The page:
A young teacher was conferencing with a set of parents. The father was quite domineering and tended to "cut off" his wife whenever she attempted to make a comment. The teacher scolded the Dad and told him to "allow your wife to get a word in". The teacher was quite proud of her actions.

She shouldn't have been. As a professional, you may not like the dynamic within a child's family but you must respect it. In my opinion, the teacher was unprofessional. Further, I would imagine that this interaction had a negative, long-term impact upon her relationship and collaboration with that family.

Special educators must be particularly aware of cultural differences and traditions. For example, families of Asian and Hispanic origin are often "ashamed" of their child's disability and may blame themselves for the problem.

  • 2.2. Teachers and their relationships with pupils and parents
  • Teachers Are Community Members—Not Just Instructors
  • Community Participation in School Management in Developing Countries

Parents who are not English speaking may have difficulty recognizing the severity of a child's academic problems because — relative to other family members — the child may seem quite facile at language. Each of these stages has unique opportunities, strategies, responsibilities and pitfalls.

The Beginning Stage requires the teacher to establish her credibility as a competent and confident professional. She must set the tone for ongoing collaboration and outline the specific goals, roles and responsibilities of each member of the new partnership. The Maintenance Stage requires the teacher to use ongoing conferencing and communication to continue and enhance the partnership.

The Ending Stage brings appropriate closure to the partnership by creative and effective and well-planned transition to the next step in the child's academic progression.

The teacher must provide the family with encouragement as they face this new step. The final stage is a particular difficulty for special educators. Parents often develop a dependency on a teacher and are reluctant to end the relationship. You must communicate to the parent that you will communicate closely with the child's next teacher and that you will be involved in the transition.

Assure her that the child will be "in good hands". Don't attempt to defend the indefensible There may come a situation where you, a colleague or "the system" makes a mistake. Considering the myriad responsibilities that we all have, such situations are pretty much inevitable. Even Willie Mays dropped an easy fly ball once in a while. Do not become defensive or argumentative when faced with such a situation.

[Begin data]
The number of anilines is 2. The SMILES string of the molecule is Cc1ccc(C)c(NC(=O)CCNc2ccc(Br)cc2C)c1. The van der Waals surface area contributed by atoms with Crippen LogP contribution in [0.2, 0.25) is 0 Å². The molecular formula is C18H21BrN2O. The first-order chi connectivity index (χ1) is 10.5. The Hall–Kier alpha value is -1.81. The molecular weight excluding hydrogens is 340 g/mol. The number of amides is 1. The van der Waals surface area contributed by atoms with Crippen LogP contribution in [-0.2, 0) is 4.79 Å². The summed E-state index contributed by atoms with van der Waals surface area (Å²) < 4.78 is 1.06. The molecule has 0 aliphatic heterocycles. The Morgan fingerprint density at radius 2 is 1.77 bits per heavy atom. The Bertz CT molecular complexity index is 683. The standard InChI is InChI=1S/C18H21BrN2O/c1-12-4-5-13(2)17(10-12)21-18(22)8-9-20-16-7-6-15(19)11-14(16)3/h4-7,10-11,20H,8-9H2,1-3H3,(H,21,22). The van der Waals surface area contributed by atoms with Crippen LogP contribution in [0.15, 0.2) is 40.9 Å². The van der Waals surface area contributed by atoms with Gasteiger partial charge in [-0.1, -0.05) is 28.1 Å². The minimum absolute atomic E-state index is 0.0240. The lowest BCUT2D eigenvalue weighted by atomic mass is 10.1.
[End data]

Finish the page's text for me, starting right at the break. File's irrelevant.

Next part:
Do not attempt to construct a defense with a series of excuses or rationales. This approach only serves to anger the parent and weakens the partnership. Merely apologize for the error and express your regret for the situation. Outline steps that will be taken to prevent a re-occurrence.

Even the most upset parent will generally respond well to this approach.

Teachers need to build strong relationships with school stakeholders

Sincere apologies are not a reflection of weakness or incompetence. Rather, they reflect strength and confidence. Her mom is named Amanda. Therefore, your relationship with Amanda is based solely on her role as Jessica's mom. But Amanda has other roles in her life beyond being Jessica's mom. She's also a wife, a daughter, a sister, an in-law, a neighbor, a friend, an employee, etc.

UNICEF - Teachers Talking

Each of these roles requires Amanda's time and attention. Perhaps her mom is chronically ill, her job is at peak season, she is re-doing her kitchen and her dog died this morning.

These situations impact significantly on her. Being Jessica's mom is not her solitary responsibility albeit it is a very important one. Be mindful of this when Amanda fails to immediately return your phone call, forget to come to the scheduled classroom conference or is not able to make brownies for the Bake Sale.

Give her a break! Do keep the "balance of power" equitable In any effective, functioning partnerships, the power is shared equally and appropriately. The parents are well versed in their child's long-term developmental history physical, medical and socialhis interests and affinities and his lifestyle. The teacher has knowledge of teaching and assessment strategies, school policies and procedures and the child's school performance.

Share this knowledge and perspective in a collaborative manner. According to Special Education Law, this partnership is mandated. Do create a parent-friendly and welcoming environment in your classroom and throughout the school building Ask the principal to post "Welcome to our School" signs, as well as maps and clear instructions and directions. Some schools have even created "Parent Waiting Rooms" for parent visitors with coffee, soft drinks and a parent lending library.

Schools have initiated bi-monthly "Family Nights" where student families and staff families gather for a potluck supper, entertainment or a movie.

Other creative ideas include school wide mural projects, community gardens, family litter patrols, playground construction projects and family talent shows.

Faculty attendance at such events should be strongly encouraged. Many teachers publish their classroom newsletter via email. Beware, however, that a "digital divide" exists in many American communities and some parents may not have access to electronic mail or the Internet.